Jehovah's Witnesses are a society of Christians who promote home study of the Bible, which they hold to be the complete Word of God. They believe that God's kingdom is an actual government now ruling in heaven that will soon restore the earth to its original paradisaic condition. They expect an early end to the present world system in a "great tribulation" from God that will rid the earth of wickedness and suffering. Following Armageddon will come a millennial reign over the earth by Jesus. The gaining of eternal life depends on complete obedience to Jehovah God and faith in the provision of Jesus Christ's ransom sacrifice.
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The activities of Jehovah's Witnesses are coordinated by a governing body at international headquarters in Brooklyn, New York. In the more than 63,000 congregations worldwide, elders, male members meeting certain scriptural qualifications, preside as a body. Instruction and training are provided for all at five meetings a week, held primarily in "Kingdom Halls." The Watchtower Bible and Tract Society of Pennsylvania and the Watchtower Bible and Tract Society of New York, Inc., are the legal agencies of Jehovah's Witnesses. They print and distribute the Bible. Their principal periodical, The Watchtower, has a circulation of 15,290,000 copies in more than 100 languages.
The Witnesses acknowledge Jehovah God as their founder. The modern movement was organized in the 1870s by Charles Taze Russell. By 1990, Jehovah's Witnesses numbered 4.2 million in more than 200 lands.
F W Franz
J Bergman, Jehovah's Witnesses and Kindred Groups (1984); M J Penton, Apocalypse Delayed: The Story of Jehovah's Witnesses (1988); Watchtower Bible and Tract Society, Yearbook of Jehovah's Witnesses (annual).
This name was adopted in 1931 by the movement founded by Charles Taze Russell in the 1870s. Russell was born in 1852 in Pittsburgh, Pa. His family were Congregationalists but Russell reacted strongly against his religious upbringing. At the age of eighteen he started a Bible class in Pittsburgh, and this group grew into the organization which we now know as the Jehovah's Witnesses. In 1876 Russell became the group's pastor, and in 1879 he started a magazine, Zion's Watchtower, the forerunner of today's Watchtower. Russell's organization became the Zion's Watch Tower Tract Society in 1884. In 1908 Russell moved the headquarters of his organization to Brooklyn, New York. The organization has been based in Brooklyn ever since.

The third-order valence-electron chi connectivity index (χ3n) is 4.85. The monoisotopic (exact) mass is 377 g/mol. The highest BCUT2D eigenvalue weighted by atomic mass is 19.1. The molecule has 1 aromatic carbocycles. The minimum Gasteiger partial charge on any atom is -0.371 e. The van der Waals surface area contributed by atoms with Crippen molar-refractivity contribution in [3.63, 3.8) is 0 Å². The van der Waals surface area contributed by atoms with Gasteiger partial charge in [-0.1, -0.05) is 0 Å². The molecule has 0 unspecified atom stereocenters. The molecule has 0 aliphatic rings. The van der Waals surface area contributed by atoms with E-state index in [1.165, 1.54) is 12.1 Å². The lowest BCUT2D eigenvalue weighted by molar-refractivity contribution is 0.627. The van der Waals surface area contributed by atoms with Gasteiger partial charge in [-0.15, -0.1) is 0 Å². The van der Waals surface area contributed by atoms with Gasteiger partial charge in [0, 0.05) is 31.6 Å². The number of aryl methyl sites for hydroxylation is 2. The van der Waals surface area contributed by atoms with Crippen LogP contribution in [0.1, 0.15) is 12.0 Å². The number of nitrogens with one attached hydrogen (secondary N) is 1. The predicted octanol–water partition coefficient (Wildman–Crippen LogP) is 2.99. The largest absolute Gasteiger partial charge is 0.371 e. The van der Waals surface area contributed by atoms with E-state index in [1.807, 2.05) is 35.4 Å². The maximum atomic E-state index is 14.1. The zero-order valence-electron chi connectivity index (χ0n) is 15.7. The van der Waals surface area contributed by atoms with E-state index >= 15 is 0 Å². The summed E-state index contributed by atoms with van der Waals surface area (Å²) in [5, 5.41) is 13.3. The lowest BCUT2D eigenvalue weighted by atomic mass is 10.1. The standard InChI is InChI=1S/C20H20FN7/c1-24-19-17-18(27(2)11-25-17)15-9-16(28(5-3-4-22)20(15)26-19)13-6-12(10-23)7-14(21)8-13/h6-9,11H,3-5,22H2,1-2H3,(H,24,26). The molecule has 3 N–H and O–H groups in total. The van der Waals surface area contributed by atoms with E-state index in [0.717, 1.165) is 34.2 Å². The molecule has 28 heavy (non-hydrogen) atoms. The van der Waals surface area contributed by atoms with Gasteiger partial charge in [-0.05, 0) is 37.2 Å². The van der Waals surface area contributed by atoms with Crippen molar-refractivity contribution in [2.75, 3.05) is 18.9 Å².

In 1886 Russell published the first of a series of seven books entitled Studies in the Scriptures. Volume 6 appeared in 1904 and the seventh volume in 1917, a year after Russell's death. The publication of Volume 7 of Studies in the Scriptures led to a schism in the organization. The majority of members followed J F Rutherford, while a smaller group formed itself into the Dawn Bible Student's Association. This group is still in existence and publishes the Dawn magazine, which has a circulation of about 30,000 copies. The larger group following Rutherford became today's Jehovah's Witnesses. Their magazine, The Watchtower, has a circulation of over 64 million worldwide.
Following Russell's death in 1916 Judge Joseph Franklin Rutherford became the leader of the organization. An able organizer, he developed the group into its present organization. Rutherford wrote over a hundred books and fundamentally shaped the group's theology. He increased its hostility toward organized religion and developed a variety of highly successful missionary methods. Rutherford, who was born in 1869, died in 1942, leaving behind an organization which has continued to grow at a remarkable rate.
In 1981 the Jehovah's Witnesses were shaken by a series of schisms which led to a large number leaving the organization. The leader of the opposition to the Brooklyn headquarters group was Professor James Penton, a Canadian, whose family had been among Russell's earliest converts. Penton and those who sided with him sought to reemphasize the doctrine of justification by faith and return the group to its original interest in Bible study. The intention of Penton and other Witnesses who shared his ideas appears to have been to reform the group from within. The Brooklyn leadership strongly rejected their arguments and expelled anyone who supported their views. Although this division was a serious one, it appears that the majority of Witnesses remained within the official organization, which retained control over all of the group's assets.